From Longman Dictionary of Contemporary Englishunemploymentun‧em‧ploy‧ment /ˌʌnɪmˈplɔɪmənt/ ●●● S2 W2 noun [uncountable] 1 BEthe number of people in a particular country or area who cannot get a job a town where there is high unemployment2 BEwhen someone does not have a job Closure of the plant means 80 workers are facing unemployment.3 American EnglishBEPEW money paid regularly by the government to people who have no jobon unemployment He’s been on unemployment for two months.COLLOCATIONSadjectiveshighThey live in an area where unemployment is high.lowThe area has the lowest unemployment in Europe.rising/falling unemploymentRising unemployment led to more crime.mass unemployment (=when very large numbers of people are unemployed)the mass unemployment of the 1930slong-term unemployment (=when people are unemployed for a long period of time)It can be difficult to help people out of long-term unemployment.large-scale unemployment (=when a lot of people are unemployed)Large-scale unemployment among young people could have terrible social consequences.massive unemploymentThese measures could result in massive unemployment in the construction industry.serious/severe unemploymentAfter the pit closed, the town experienced severe unemployment.widespread unemployment (=in many places)The collapse of the currency led to widespread unemployment. youth/male/female unemployment (=the number of young people/men/women unemployed)Youth unemployment there has reached 50 percent.verbsreduce/cut/bring down unemploymentThe government is spending more on projects to cut unemployment.cause unemploymentPeople blamed immigrants for causing unemployment.combat/fight unemploymentThe government’s first priority is to combat unemployment.unemployment increases/risesDuring their term in office unemployment increased by 50 percent.unemployment soars (=increases quickly to a high level)The economic crisis has seen unemployment soar.phrasesa rise/increase in unemploymentThe crisis meant a sharp rise in unemployment.a fall/reduction in unemploymentWe are hoping to see a fall in unemployment.unemployment + NOUNthe unemployment rateThe unemployment rate was 17 percent.the unemployment levelThe unemployment level among young people is rising.unemployment figures/statisticsThey publish monthly unemployment figures for the UK.an unemployment blackspot British English (=an area where there is higher unemployment than in other places)The town became an unemployment blackspot after the factory closure.COMMON ERRORS ► Don’t say ‘big unemployment’. Say high unemployment.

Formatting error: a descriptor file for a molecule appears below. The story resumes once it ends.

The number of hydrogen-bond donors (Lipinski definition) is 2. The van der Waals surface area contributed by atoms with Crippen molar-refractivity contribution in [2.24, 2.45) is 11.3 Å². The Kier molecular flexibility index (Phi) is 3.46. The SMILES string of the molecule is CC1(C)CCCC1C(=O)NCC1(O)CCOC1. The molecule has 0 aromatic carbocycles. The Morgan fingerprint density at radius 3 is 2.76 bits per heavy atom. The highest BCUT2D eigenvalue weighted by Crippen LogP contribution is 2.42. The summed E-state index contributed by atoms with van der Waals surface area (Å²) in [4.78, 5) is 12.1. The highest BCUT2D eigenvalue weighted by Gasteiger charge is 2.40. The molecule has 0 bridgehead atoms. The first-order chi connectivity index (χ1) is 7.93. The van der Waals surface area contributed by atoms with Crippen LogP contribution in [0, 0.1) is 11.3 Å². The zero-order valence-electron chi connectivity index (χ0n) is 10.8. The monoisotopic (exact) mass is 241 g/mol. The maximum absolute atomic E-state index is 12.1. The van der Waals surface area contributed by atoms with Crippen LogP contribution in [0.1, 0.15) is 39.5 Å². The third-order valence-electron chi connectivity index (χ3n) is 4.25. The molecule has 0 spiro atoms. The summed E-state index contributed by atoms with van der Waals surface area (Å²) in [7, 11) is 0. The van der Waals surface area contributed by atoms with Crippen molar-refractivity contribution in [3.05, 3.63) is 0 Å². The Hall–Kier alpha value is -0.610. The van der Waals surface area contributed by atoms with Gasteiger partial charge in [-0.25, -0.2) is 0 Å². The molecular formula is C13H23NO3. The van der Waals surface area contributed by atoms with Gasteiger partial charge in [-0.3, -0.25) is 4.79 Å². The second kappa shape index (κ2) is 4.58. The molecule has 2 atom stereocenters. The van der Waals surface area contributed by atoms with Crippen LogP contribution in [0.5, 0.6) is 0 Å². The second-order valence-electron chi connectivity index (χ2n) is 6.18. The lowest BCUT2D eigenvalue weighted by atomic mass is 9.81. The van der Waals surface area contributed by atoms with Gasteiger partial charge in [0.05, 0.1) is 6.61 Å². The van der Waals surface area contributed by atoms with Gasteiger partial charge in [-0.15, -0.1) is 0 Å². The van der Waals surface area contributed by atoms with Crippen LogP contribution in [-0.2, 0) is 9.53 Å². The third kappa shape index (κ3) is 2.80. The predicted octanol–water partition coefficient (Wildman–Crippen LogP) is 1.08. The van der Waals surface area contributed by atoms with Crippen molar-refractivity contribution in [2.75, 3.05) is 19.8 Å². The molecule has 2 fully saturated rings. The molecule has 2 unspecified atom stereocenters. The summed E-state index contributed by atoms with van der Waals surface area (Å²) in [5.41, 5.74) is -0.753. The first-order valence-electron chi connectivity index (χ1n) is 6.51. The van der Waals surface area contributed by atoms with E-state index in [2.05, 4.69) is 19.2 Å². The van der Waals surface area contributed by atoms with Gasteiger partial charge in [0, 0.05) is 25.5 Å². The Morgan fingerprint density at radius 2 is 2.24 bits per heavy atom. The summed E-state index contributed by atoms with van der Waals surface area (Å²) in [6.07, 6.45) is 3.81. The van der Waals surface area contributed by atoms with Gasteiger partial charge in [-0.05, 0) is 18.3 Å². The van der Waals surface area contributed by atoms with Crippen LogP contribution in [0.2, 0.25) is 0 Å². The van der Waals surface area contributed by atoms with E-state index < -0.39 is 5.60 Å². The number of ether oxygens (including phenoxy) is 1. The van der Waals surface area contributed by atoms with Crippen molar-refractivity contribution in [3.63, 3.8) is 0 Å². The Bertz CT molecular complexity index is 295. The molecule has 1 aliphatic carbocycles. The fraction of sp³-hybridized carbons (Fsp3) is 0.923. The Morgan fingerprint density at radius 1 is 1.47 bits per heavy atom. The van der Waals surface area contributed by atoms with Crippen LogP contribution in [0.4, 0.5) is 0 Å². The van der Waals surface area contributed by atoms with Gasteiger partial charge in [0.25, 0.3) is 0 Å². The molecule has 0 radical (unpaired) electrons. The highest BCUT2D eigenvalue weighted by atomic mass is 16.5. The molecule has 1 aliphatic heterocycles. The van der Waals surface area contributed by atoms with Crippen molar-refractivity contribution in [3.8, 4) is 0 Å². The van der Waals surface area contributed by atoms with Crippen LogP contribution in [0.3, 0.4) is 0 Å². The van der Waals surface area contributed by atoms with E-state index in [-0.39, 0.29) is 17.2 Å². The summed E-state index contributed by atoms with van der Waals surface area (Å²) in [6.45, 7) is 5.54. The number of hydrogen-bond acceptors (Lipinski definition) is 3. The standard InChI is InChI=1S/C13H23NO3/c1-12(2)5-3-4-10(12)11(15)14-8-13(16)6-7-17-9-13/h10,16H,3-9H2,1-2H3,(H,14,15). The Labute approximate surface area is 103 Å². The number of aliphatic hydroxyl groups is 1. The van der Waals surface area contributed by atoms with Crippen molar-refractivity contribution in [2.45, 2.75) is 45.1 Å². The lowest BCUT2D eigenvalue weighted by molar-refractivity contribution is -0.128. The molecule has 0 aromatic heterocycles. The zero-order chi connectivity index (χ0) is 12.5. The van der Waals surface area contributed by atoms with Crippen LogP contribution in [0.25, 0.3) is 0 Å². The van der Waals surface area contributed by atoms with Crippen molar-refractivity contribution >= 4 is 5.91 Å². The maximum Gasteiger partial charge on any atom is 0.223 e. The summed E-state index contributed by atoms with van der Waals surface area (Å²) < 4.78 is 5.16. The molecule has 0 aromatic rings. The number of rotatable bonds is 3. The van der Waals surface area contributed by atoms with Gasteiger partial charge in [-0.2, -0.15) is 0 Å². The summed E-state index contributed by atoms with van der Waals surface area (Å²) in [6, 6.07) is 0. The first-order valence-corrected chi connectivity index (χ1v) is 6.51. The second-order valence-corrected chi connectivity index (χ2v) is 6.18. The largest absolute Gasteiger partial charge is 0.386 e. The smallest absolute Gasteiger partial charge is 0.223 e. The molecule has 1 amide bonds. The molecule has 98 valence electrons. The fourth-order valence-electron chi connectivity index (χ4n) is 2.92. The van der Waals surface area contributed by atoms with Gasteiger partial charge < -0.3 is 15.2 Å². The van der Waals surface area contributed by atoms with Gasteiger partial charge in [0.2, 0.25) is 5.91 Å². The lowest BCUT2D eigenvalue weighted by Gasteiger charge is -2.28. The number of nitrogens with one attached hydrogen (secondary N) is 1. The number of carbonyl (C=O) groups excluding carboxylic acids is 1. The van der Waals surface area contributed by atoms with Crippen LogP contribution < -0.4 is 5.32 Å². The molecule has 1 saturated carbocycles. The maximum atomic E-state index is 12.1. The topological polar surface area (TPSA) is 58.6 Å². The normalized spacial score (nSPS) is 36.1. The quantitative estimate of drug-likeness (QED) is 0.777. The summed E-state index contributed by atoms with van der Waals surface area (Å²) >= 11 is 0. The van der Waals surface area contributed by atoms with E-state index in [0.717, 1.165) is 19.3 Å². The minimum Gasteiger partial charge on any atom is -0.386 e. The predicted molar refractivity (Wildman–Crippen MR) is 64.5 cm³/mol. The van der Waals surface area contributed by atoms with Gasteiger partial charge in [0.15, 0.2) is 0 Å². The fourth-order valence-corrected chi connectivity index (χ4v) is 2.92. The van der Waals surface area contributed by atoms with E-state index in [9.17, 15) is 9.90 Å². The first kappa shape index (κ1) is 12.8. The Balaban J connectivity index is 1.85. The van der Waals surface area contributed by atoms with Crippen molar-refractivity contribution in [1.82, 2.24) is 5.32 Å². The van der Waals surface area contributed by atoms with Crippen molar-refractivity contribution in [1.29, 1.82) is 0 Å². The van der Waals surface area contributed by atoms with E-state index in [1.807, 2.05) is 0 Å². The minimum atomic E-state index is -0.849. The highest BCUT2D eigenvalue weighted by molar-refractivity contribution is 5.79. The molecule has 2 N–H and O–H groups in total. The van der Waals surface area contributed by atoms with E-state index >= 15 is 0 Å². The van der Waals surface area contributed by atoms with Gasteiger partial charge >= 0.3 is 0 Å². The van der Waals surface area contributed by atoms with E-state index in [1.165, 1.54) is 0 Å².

Examples from the Corpusunemployment• Admittedly, unemployment insurance is not the key perpetrator of unemployment.• Second, equations will be estimated for unemployment flows 1967 - 1985 for the whole economy.• High unemployment, non-payment of state wages and pensions and official cronyism and corruption will all be election issues.• Five years ago, for example, it was assumed that if unemployment fell below 6 percent, inflation would rise.• Closure of the plant will mean unemployment for 500 workers.• National unemployment is only 6%.• An employee who was given that choice and chooses resignation can still receive unemployment compensation or file a lawsuit against the boss.• The second problem is the prejudice which redundancy and long-term unemployment may create in the mind of the interviewer.• As for the unemployment issue, I have never, never, uttered one word about this sensitive and intensely sad situation.• The following review is selective and concentrates on the way unemployment benefit impacts on women.on unemployment• He's been on unemployment for three months.From Longman Business Dictionaryunemploymentun‧em‧ploy‧ment /ˌʌnɪmˈplɔɪmənt/ noun [uncountable]1when you do not have a jobClosure of the plant will mean unemployment for 500 workers.Most of our staff now face unemployment.2ECONOMICS the number of people in a country who do not have a jobUnemployment rose by 32,000 in May.The region suffers from high unemployment (=many people do not have a job).the unemployment figures3American English informal money paid regularly by the government to people who have no jobI’ve never claimed unemployment. → see also NAIRU